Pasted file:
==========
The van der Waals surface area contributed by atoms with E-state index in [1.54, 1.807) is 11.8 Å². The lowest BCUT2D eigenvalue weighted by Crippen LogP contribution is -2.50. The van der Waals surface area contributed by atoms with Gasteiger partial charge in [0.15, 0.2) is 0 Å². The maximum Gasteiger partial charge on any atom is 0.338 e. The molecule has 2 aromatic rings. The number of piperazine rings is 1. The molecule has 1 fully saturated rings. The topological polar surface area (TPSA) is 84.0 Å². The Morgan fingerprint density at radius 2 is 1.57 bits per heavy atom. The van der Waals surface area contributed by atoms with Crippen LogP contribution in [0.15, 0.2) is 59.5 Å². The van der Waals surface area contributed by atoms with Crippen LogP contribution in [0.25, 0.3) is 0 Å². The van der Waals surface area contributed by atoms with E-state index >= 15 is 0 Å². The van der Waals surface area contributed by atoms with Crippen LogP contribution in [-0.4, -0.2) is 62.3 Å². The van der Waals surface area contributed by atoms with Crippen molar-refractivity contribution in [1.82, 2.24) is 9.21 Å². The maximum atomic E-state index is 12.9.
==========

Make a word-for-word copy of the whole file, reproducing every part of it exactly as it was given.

The van der Waals surface area contributed by atoms with E-state index in [1.54, 1.807) is 11.8 Å². The lowest BCUT2D eigenvalue weighted by Crippen LogP contribution is -2.50. The van der Waals surface area contributed by atoms with Gasteiger partial charge in [0.15, 0.2) is 0 Å². The maximum Gasteiger partial charge on any atom is 0.338 e. The molecule has 2 aromatic rings. The number of piperazine rings is 1. The molecule has 1 fully saturated rings. The topological polar surface area (TPSA) is 84.0 Å². The Morgan fingerprint density at radius 2 is 1.57 bits per heavy atom. The van der Waals surface area contributed by atoms with Crippen LogP contribution in [0.15, 0.2) is 59.5 Å². The van der Waals surface area contributed by atoms with Crippen LogP contribution in [0.25, 0.3) is 0 Å². The van der Waals surface area contributed by atoms with E-state index >= 15 is 0 Å². The van der Waals surface area contributed by atoms with Crippen LogP contribution in [-0.4, -0.2) is 62.3 Å². The van der Waals surface area contributed by atoms with Crippen molar-refractivity contribution in [1.82, 2.24) is 9.21 Å². The maximum atomic E-state index is 12.9.